How to Stop Dog on Dog Aggression

By: David Codr

Published Date: June 28, 2023

stop dog on dog aggression

For this Santa Monica in-home dog training session we worked with Australian Shepherd Deckard, sharing tips to stop dog on dog aggression.

We started the session by going over a number of dog behavior fundamentals; marker words, the importance of celebrating desired behaviors, how to teach dog manners, dog body language, mental enrichmond exercises, dog consent as well as some creative exercise tips like Cookie in the Corner.

Throughout the session Deckard was picking up toys and bringing them to us and trying to get into my bag. I attributed this to him being bored / under exercised. Australian Shepherds are very hearty dogs and they need a lot of exercise and mental stimulation if you want to avoid unwanted or nuisance dog behaviors.

Although his guardians were getting him a good deal of exercise, it’s likely not enough. I recommended that they start incorporating games of fetch, introducing a snuffle mat for meal time, start playing some scent games and perhaps even teaching Deckard to dogski.

How to Stop Dog on Dog Aggression

After going over all of the fundamentals in the home, we headed out to walk around the neighborhood and see if we could encounter a few dogs. In a perfect world, it would be better to practice these steps to stop dog on dog aggression in a park or large open area that is not quite as busy as this section of Santa Monica. It was OK for our initial session as time was on the short side, but the guardians will probably have more success if they go to a location like Clover Park to practice.

Stopping dog on dog aggression is all about changing the dog’s emotional response to other dogs. Often in urban environments, we manage our dogs in ways that actually makes them anxious or anticipate conflict. For example, to dogs, a front facing approach is interpreted as confrontational, but that’s something that occurs all the time when you’re walking on the sidewalk. When dogs are uncomfortable, they often move away. But if you walk a dog on a short leash, that limits thier ability to do so. As dogs have a fight or flight response, this can often cause a dog to act aggressive as part of their fight response.

Additionally, urban environments have a lot of traffic, some background noises that can cause anxiety and stress and chokepoints where the dog is trapped in close quarters near another dog. These are all scenarios that can lead a dog to act out in what we perceive as aggression. But in reality, the dog is most likely acting that way to try to just make the other dog go away.

I knew that in order to stop Deckard from being reactive to other dogs, we needed to change his emotional response. I recruited the help of a few dogs in the neighborhood so that I could show the guardians how to help Decherd practice being around other dogs without acting aggresisve to them. And after each positive interaction, we rewarded Deckard with a treat to help him feel good about what happened.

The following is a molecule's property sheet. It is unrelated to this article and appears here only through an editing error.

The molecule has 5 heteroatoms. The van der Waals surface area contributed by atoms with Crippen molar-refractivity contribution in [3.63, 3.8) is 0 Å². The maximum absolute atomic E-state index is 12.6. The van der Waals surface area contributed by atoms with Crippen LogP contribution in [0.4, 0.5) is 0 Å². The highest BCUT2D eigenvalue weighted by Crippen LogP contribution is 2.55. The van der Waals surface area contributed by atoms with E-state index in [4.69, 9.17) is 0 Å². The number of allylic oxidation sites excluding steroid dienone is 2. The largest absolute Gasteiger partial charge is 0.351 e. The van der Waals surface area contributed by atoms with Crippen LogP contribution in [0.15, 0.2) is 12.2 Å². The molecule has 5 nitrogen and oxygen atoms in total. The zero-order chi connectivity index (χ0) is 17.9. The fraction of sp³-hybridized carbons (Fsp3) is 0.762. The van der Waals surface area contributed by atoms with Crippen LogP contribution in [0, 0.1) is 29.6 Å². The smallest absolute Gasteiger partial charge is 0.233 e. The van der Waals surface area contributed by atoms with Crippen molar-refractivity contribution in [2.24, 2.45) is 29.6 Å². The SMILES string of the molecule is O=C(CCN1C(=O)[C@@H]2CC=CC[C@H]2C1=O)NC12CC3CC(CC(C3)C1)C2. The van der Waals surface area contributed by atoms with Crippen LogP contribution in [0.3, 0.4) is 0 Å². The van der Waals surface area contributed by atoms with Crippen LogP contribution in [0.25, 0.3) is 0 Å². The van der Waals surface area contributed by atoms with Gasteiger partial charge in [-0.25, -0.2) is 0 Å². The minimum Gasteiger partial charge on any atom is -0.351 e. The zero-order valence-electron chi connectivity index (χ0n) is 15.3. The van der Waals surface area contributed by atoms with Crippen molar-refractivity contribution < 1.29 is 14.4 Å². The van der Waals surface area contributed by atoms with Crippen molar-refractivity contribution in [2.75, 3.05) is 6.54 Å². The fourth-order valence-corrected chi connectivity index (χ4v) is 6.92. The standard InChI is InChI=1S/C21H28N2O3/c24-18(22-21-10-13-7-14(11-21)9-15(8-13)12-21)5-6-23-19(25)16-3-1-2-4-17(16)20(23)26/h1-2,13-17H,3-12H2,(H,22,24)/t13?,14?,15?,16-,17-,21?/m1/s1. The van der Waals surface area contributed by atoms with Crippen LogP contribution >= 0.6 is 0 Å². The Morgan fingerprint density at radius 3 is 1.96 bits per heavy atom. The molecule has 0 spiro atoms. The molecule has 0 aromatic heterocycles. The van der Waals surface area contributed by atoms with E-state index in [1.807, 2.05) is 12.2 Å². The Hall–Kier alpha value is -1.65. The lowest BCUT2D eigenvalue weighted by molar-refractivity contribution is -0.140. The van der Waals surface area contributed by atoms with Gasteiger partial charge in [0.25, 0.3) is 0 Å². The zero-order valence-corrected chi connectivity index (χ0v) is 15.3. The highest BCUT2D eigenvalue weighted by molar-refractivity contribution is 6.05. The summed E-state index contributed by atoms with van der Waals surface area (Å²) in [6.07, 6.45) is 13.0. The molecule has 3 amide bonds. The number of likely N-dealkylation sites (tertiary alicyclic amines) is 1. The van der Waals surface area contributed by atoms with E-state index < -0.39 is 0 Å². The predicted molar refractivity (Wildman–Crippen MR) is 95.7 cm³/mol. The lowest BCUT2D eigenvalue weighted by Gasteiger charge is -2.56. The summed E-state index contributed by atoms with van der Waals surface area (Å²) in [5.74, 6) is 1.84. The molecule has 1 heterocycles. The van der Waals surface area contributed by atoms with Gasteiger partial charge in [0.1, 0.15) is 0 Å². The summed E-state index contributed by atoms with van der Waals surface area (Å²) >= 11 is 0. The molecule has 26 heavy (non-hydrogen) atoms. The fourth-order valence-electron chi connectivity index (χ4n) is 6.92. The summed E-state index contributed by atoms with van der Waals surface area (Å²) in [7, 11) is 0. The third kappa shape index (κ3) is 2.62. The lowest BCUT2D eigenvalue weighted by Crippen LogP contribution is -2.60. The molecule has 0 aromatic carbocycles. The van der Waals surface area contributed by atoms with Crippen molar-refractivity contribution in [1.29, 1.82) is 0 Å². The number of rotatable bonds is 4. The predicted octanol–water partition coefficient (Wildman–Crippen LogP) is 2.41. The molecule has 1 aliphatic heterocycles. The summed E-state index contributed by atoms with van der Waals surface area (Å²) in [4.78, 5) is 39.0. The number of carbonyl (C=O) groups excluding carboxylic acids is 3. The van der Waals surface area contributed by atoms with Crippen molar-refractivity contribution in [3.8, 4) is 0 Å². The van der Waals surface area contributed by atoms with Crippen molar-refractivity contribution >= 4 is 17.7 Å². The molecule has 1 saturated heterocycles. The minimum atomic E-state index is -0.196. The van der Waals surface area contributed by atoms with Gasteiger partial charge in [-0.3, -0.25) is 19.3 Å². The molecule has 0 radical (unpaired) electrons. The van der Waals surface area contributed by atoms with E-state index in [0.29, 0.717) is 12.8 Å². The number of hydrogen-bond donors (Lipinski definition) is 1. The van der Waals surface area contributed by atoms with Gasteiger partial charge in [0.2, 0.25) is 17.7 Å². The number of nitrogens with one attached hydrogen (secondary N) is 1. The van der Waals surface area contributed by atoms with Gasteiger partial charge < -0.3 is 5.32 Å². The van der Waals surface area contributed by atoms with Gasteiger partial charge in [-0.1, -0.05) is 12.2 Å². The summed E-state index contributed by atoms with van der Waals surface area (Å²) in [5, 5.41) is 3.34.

If you have a dog with dog on dog aggression or reactivity, you should definitely check out the free positive dog training video below.

By creating a situation where Deckerd was far enough away from the other dog to not feel threatened, we were able to help him practice not acting aggressive. I know that sounds odd, but dogs have to practice everything we want them to do. Simply put, the more positive experiences he has around other dogs without reacting, the less reactive he will be in the future.

During this process, it’s important for the guardians to try to manage his environment so that he is not in close proximity with another dog that may cause him to act reactive. If this happens, he’s essentially practicing their behavior we don’t want. When it comes to dog behavior modification, your goal is to help the dog practice the desired behavior often while you limit their access to situations that will cause them to practice the unwanted behavior.

After a couple of months, this new behavior starts to take hold. But in order to do this, the guardians will need to practice with a variety of dogs and go at Deckard’s pace. If you want to stop a dog with dog on dog aggression, it takes time and positive practice.

After we shot the above video of tips to stop dog aggression, we were able to enlist the help of another dog in the neighborhood. I was able to coach both guardians up through this exercise until they were getting the same results.

I made sure to let them know that dog behavior modification is not a linear process. There will be ups and downs. It’s also important for them to manage the situation properly. If a dog is more excited or has a characteristic that Deckard is reactive to, they will probably need to adjust their distance and move further away. Dogs that dont act out or offer attributes that he does not react to can probably be practiced at a closer distance. But each dog and situation will be unique.

We headed back to Deckard’s home so that I could finish up the session with his guardians. To help them remember all of the dog behavior secrets we shared in this in-home Santa Monica dog training session, we recorded a roadmap to success summary video that you can watch below.

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This post was written by: David Codr